2o20 has been a very interesting year for breakfast cereals.

The breakfast cereal aisle is the one aisle I skip when I do my weekly grocery shopping. Not because I don’t eat breakfast, but because this segment had too much and too little choice all at the same time. That may sound contradictory.

The choice this aisle offered was purely contained to flavour. You had the usual suspects – vanilla, strawberry & chocolate and then other flavours like coconut, banana & berry. Consumers had too much choice (a minimum of 60 options at the average large format supermarket) and the paradox of choice struck.

People started eating less cereal for breakfast. They were also eating more breakfast bars and picking up breakfast to go from cafes. This was a double whammy for the industry as consumers wanted healthier choices as well – less added (natural or otherwise) sugar in their cereals, more fibre, more proteins etc – which the industry was not prepared for and this impacted breakfast cereal perception & consumption and resultantly, sales. According to a Forbes article in Aug 2019, the average US consumer has eaten 14 fewer bowls of cereal over the last 28 years and according to an article by Kerry in October 2019, US retail sales of cereal was expected to decline by 6% between 2017 & 2022.

In February 2020, before the pandemic brought the world to its knees, CNBC ran an article on the breakfast cereal sector and General Mills’ plan to revitalise this category in the US, the current largest breakfast cereal market . The article started off with a summary of key takeaways and the first was:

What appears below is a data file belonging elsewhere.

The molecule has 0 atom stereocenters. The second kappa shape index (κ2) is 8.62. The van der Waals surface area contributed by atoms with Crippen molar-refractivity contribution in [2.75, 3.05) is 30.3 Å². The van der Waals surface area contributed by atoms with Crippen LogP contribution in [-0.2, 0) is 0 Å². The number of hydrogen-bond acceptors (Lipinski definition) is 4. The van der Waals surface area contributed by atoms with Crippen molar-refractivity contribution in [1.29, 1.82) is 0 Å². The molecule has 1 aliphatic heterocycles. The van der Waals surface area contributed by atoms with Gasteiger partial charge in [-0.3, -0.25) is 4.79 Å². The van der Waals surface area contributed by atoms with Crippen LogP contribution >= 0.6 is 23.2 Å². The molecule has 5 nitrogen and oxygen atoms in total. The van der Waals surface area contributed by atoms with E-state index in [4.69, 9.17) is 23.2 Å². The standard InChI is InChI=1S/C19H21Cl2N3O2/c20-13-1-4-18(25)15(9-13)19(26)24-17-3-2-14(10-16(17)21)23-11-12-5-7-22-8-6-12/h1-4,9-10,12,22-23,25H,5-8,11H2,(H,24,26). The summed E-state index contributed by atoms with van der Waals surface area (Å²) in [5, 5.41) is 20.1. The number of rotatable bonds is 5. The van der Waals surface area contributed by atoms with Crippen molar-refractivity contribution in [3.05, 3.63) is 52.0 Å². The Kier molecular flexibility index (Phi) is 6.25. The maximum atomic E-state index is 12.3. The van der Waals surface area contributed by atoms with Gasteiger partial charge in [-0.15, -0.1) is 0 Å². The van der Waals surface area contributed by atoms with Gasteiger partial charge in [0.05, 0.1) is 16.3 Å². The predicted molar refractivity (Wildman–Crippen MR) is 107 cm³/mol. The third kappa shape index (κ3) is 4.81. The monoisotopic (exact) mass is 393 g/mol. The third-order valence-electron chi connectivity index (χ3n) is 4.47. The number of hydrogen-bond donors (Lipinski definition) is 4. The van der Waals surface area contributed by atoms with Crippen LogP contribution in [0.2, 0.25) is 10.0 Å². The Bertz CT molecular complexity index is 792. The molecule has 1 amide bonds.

‘U.S. cereal sales have gone stale in recent years as consumer tastes change.’

Sales volume was in decline for the at-home breakfast cereal sector when the pandemic hit. But then, people started working from home, children started schooling from home and breakfast at home became a regular routine. With professionals still working (albeit from home; so, no time for a hot breakfast!), cafes still under lockdowns and takeaway breakfast joints competing for who has the longest queue, breakfast cereals saved the day for all the moms, dads and working professionals out there.

So the pandemic saved the breakfast cereal industry. It was almost as if the pandemic compelled this industry to listen to what their consumers were asking for (clue: no more flavour variations!) This last year saw an almost unprecedented pace of innovation in this sector. Instead of offering a plethora of yet more flavours, brands instead focussed on creating options along the ‘health spectrum’ spanning from indulgent to healthy.

While the new normal may see a drop in at home cereal consumption compared to that in 2020/early ’21, with kids going back to school, the drop may not be as steep as working from home is here to stay… and breakfast cereal also makes a great snack!

So what prompted this blog today? Weetabix just announced indulgent variants of their fibre rich cereal with Chocolate Melts Duo.

Published by Veena Giridhar Gopal

After more than 20 years working in the FMCG/retail sector, Veena is now co-founder & CEO of salesBeat. salesBeat has an AI driven platform that uses micro and macro factors to model consumer buying behaviour and makes predictive recommendations of optimal stock levels to FMCG sales people who sell into supermarkets, distributors & wholesalers, ensuring 100% availability of your brands in store and increasing revenues by up to 30%.

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